PC: Was that the idea from the beginning, given the two prominent flags?

BB: The concept from the beginning was the two flags - the Georgia state flag and the American flag from 1915 - sort of overwhelming the world. The video inside that was designed to sort of give the feel of a documentary and help land where the actual locations are in real life. The super-titles help establish where we are, too - you know, the courthouse or wherever it is. Since it is PARADE, there are a lot of places that you have to go to. We're a little bit like a documentary in that sense.

PC: How were the video sequences devised?

BB: My associate Caite [Hevner Kemp] did the video and I supervised - we came up with most of the concepts together and decided on what we thought would work best and then she visualized them on her computer. We sort of tech-ed through it with Gary and Jason and everybody in a conference room and she sort of projected it all on a wall and we all discussed what we liked and what we didn't.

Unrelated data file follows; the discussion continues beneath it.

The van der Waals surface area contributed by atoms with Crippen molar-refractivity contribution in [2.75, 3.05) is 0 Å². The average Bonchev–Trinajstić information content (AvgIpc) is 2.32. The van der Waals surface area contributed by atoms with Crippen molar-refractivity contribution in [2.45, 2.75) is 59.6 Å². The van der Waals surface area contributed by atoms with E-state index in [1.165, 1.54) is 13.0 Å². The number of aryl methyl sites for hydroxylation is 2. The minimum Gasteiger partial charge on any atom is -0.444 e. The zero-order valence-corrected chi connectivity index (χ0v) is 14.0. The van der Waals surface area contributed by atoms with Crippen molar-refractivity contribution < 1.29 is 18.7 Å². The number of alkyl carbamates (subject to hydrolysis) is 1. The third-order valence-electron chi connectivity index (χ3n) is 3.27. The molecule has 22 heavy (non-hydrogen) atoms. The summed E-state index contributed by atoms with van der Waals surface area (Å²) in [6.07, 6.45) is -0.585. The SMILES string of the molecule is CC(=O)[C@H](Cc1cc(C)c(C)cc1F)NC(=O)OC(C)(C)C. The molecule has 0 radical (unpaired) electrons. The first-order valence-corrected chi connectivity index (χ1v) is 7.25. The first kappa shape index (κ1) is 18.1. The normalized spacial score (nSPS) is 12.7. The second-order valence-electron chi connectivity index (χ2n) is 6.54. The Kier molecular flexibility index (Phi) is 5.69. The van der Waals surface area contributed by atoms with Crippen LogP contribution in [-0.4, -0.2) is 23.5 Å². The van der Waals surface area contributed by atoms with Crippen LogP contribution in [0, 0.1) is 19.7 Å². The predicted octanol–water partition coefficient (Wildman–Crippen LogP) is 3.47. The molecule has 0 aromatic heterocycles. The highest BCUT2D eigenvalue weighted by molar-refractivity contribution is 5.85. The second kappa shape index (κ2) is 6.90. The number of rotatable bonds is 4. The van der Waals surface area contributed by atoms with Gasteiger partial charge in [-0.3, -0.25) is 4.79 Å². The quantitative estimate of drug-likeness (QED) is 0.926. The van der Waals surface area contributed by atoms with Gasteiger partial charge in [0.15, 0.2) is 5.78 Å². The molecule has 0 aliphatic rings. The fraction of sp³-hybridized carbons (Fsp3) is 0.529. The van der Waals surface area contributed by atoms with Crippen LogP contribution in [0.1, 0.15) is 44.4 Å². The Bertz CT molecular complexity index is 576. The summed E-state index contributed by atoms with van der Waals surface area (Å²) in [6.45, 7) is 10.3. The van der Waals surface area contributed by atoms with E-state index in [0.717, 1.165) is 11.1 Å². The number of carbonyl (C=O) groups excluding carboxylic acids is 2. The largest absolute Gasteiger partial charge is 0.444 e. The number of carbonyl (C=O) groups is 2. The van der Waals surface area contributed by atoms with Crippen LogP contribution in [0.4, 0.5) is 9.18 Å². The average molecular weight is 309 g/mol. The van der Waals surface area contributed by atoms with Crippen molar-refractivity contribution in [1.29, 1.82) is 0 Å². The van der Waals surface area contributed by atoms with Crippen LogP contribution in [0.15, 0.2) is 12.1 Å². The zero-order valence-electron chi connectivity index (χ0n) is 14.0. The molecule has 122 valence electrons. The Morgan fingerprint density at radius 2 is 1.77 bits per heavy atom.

PC: How wonderful that Jason was so involved.

BB: Yes, Jason was very involved with all of it. I was so happy that they included me in the production.

Photo Credits: Walter McBride, Beowulf Boritt, etc.

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Pat Cerasaro contributes exclusive scholarly columns including InDepth InterViews, Sound Off, Theatrical Throwback Thursdays, Flash Friday and Flash Special as well as additional special features, (read more...)